Of particular concern to HBCUs is the condition that institutions with severe accreditation actions (e.g., probation or show cause orders) in the prior three years be automatically required to obtain letters of credit. Accreditation actions may relate to a variety of issues and standards (e.g. academic, physical plant, governance) that may or may not relate to financial health. Had the proposed triggering condition related to accreditation actions been in place this year, several HBCUs – some with acceptable Financial Responsibility scores – would have been required to secure letters of credit or other financial protection, imposing a significant financial burden. Similarly, we know that cohort default rates are correlated with the socioeconomic status of an institution’s student population and are impacted by external factors, such as economic and labor market conditions, that are not under the control of an institution. We believe that the use of cohort default rates as an automatic trigger is not an appropriate financial indicator and has the potential to disproportionately harm HBCUs simply because their enrollment is comprised primarily of students who face financial and academic challenges to college completion. An overarching concern with the Financial Responsibility provisions in the NPRM is the lack of harmonization with the current rules. Under ED’s proposal, it is possible that an institution with a 3.0 Financial Responsibility score – the top score – would be mandated to secure one or more letters of credit under the triggering conditions. This begs the question of why it is necessary to have numerous and overlapping requirements, if the current Financial Responsibility scores are a valid indicator of an institution’s financial health. In addition to the proposed Financial Responsibility conditions in the NPRM, we are extremely troubled by related disclosure provisions. Under the proposed requirement in § 668.41(i) an institution is required to disclose information to both enrolled and prospective students if it is obligated to provide financial protection to the Secretary. We are concerned that ED’s proposal could prejudice students against enrolling (or continuing enrollment) in any HBCUs that are required to obtain a letter(s) of credit, thereby weakening the financial strength of the institution. In summary, the wide scope of the proposed regulations is cause for immense concern. They would unfairly put some HBCUs and PBIs at risk of unfounded litigation and injurious penalties based on indicators that are vague, overly broad, and inappropriate. Moreover, the NPRM would put a “scarlet letter” on any HBCU impacted by its disclosure requirements. The collective impact of the proposed requirements would result in questions raised anew about the financial health and fiscal management of these institutions – by not only students, but also by alumni, donors, philanthropic and community partners, financial institutions, and Wall Street – not to mention the public and the press. The resulting damage could do irreparable harm with devastating ramifications for the very survival of any HBCU or PBI that might be subject to these requirements.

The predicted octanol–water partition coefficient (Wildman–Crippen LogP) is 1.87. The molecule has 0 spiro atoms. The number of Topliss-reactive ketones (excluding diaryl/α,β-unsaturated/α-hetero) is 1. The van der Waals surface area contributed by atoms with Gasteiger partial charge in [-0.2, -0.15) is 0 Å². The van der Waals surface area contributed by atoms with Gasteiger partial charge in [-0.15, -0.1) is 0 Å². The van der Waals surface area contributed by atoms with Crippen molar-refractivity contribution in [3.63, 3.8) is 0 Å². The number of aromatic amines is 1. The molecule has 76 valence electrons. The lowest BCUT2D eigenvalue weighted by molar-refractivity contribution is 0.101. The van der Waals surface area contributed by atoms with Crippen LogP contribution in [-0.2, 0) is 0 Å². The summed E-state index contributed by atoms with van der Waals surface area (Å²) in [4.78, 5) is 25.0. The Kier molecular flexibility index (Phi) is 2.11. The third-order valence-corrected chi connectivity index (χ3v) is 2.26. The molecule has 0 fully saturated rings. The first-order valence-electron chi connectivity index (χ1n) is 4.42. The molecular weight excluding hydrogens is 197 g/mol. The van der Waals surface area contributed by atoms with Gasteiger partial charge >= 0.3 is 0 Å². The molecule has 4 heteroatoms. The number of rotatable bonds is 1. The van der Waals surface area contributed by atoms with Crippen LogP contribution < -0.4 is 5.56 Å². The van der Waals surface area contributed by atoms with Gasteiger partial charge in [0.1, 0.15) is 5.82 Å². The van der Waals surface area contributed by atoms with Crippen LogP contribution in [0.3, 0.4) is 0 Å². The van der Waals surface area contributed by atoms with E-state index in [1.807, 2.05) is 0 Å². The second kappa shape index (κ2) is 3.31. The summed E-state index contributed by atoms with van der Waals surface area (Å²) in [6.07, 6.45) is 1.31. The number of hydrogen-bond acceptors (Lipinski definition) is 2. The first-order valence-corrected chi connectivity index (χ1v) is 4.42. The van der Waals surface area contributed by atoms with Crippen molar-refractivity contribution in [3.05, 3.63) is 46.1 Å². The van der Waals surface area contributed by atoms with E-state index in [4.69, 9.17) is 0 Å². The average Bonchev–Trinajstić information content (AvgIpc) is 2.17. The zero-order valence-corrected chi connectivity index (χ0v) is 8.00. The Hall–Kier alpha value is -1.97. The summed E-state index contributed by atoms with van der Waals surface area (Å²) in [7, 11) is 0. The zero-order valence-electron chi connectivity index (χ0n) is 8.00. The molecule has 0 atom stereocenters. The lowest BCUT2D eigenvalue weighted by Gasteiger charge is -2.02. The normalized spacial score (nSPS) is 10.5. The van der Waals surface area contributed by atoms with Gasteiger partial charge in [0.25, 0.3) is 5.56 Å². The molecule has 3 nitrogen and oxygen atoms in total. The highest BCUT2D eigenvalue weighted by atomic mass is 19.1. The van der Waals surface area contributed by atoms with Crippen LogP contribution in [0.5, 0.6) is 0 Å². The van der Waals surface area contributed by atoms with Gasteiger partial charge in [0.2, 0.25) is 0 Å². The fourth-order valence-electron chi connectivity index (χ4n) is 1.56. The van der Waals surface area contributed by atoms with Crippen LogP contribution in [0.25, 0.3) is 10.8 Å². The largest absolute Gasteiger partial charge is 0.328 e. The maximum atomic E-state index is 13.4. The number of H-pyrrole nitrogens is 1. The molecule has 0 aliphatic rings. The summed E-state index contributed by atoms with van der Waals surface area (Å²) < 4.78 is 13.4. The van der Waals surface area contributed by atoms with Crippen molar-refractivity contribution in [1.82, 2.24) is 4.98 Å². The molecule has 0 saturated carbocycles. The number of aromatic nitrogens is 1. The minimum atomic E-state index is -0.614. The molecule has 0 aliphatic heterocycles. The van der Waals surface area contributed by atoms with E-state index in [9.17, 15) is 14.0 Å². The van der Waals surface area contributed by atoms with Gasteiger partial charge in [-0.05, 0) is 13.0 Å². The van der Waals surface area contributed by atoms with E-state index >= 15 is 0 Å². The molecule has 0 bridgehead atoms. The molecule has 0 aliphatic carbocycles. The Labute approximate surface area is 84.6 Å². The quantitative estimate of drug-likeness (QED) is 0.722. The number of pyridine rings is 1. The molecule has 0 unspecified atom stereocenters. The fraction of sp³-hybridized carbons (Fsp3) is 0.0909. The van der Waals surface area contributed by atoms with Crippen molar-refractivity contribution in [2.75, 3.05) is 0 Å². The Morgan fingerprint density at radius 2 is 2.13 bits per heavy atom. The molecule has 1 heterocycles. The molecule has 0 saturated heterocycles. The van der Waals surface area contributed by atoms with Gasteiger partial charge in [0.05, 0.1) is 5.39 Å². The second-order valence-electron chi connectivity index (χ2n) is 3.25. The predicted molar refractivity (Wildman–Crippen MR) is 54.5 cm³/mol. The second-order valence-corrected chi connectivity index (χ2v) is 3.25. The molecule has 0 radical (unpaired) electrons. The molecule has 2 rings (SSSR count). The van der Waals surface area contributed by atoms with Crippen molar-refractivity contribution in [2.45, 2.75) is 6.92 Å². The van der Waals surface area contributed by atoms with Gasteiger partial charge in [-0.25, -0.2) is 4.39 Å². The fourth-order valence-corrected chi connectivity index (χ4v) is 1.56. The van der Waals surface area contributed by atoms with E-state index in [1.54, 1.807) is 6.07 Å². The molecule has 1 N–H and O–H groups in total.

HBCUs and PBIs are not the cause of the problem ED seeks to solve. Given the potential consequential impact of the NPRM on these institutions, we again urge that the borrower defense to repayment provisions be revised to address the concerns raised and that the Financial Responsibility provisions be eliminated altogether. We therefore request that ED revise the NPRM and provide another opportunity for a 30-day public comment period based on the revised NPRM before a final regulation is promulgated. Immediately issuing a final rule after receiving such foundational concerns seems a disservice to institutions and the students they serve. Thank you again for the opportunity to comment on these proposed regulations. We would be pleased to provide any additional resources or guidance that would be helpful during this process. Please do not hesitate to reach out to us. Sincerely,

Michael L. Lomax, Ph.D. President & CEO UNCF

Johnny C. Taylor, Jr. President & CEO TMCF

Lezli Baskerville, Esq. President & CEO NAFEO

cc: The Honorable John Kline, Chairman, House Committee on Education and the Workforce The Honorable Robert C. “Bobby” Scott, Ranking Member, House Committee on Education and the Workforce The Honorable Lamar Alexander, Chairman, Senate Committee on Health, Education, Labor, and Pensions The Honorable Patty Murray, Ranking Member, Senate Committee on Health, Education, Labor, and Pensions Dr. William Harvey, Chairman, President’s Board of Advisors on HBCUs